What is your connection to Melton/Moorabool?

 

I have a long association with the area and descend from a long line of brick makers and farmers. My great-great-grandfather William Thomas Wittick was a brick maker who moved here in the 1880s from Richmond and discovered the firebrick clay on Bald Hill. Over the years there was a succession of managers with the surname Wittick at the Darley Fire Brick Company. Recently I also discovered that descendants from my father’s side of the family managed a cheese factory in Bacchus Marsh as well. So between bricks and cheese I have it covered. I have a great number of family and friends in Melton/Moorabool shires.

 

How long have you lived in the area?

 

I have been visiting the area since I was born, but only settled here mid-2014. I bought a house in Bacchus Marsh.

 

What are you passionate about?

 

I have many passions and the following stand out – my fondness for performance, theatre and films, history and travel. Now I’m not working full-time I have been extremely fortunate to pursue all of my interests. I’m also passionate in using the skills I have acquired over my life in contributing back into the community.

 

You are the president of the Moonlite Community Theatre Group, how did you become involved?

 

When I first came to the area I was surprised by the lack of any community performing arts group. I have lived in many places across the state and most of them always had both community theatre for plays and musicals. It came as a bit of a shock – so something needed to be done.

 

Do you wear any other hats in the community?

 

In the short period of time that I have been in Melton/Moorabool I have been so fortunate in being able to pursue another of my passions. I currently hold the position of president of the Bacchus Marsh and District Historical Society, another important hat I am extremely proud to wear. It’s a great society and it has a strong experienced membership that works extremely hard in preserving valuable history for the community. Melton/Moorabool has a long proud history. At present we have several major projects, these range from producing a book on the community’s response to WWI through to organising a 50th year celebration for the society. We are also working on a project that will upgrade our computer systems to help us in registering/cataloguing items and improve access to our important archive of documents and information on artefacts.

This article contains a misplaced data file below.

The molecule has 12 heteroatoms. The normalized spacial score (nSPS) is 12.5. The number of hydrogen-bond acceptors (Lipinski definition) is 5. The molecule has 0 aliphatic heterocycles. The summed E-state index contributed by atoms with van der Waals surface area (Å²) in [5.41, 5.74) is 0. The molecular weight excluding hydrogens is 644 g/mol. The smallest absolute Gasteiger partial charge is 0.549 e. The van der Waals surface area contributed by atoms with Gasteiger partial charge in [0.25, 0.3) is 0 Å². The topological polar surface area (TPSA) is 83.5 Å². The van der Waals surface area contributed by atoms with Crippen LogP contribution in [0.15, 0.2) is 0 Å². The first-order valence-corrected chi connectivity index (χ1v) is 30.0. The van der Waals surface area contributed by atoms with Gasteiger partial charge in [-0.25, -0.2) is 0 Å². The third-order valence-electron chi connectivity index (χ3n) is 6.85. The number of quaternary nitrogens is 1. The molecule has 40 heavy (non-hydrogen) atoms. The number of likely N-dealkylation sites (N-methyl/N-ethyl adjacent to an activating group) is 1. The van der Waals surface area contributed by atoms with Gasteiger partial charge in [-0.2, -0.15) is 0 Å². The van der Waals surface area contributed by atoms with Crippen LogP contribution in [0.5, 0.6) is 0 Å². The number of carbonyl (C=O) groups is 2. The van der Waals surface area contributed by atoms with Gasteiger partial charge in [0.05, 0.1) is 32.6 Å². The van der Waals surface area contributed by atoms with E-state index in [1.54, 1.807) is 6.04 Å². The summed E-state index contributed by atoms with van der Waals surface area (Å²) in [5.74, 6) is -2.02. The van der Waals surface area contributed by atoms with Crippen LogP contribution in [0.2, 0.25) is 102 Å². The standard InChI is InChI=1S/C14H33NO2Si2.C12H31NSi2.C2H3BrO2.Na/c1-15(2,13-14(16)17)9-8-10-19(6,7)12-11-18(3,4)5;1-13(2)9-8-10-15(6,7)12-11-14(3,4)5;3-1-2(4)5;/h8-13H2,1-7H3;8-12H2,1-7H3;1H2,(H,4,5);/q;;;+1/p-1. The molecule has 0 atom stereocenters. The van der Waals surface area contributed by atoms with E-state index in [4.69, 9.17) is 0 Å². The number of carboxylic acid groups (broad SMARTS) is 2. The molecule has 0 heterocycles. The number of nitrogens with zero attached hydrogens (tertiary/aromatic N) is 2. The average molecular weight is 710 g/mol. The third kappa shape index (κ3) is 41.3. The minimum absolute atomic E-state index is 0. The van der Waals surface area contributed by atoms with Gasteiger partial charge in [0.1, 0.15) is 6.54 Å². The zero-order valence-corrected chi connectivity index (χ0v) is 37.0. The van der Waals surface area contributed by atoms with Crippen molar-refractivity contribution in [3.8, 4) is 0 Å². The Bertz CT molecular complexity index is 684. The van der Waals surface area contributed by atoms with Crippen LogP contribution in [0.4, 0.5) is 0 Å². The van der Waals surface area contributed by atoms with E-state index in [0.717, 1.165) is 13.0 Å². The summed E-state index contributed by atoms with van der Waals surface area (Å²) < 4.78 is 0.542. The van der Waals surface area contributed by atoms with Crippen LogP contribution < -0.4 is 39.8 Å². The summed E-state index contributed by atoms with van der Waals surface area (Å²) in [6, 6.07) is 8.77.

What would people be surprised to know about you?

When I was young, at the beach one summer I was jabbed by the barb of a stingray. I recall it vividly, my foot swelled up like a football and I couldn’t walk on it all summer. I’m sure there are not many people who can claim that. I also partake in some professional film and television acting from time to time

What is the best thing about living in Melton/Moorabool?

 

One word – lifestyle. We have the benefits of country living with city trappings. I’m a boy from the country and I love the quick access to both the country and the beaches we have living in Melton/Moorabool, but we are also close to the city and the airport if we need to escape. It’s an ideal location really.

If you could change anything about the area, what would it be?

 

The communities are growing so quickly and becoming more diverse and changing. I believe this is for the better as long as we can keep pace with the infrastructure. Apart from more support for all the arts, it would be great to have a dedicated community performance space for Melton/Moorabool.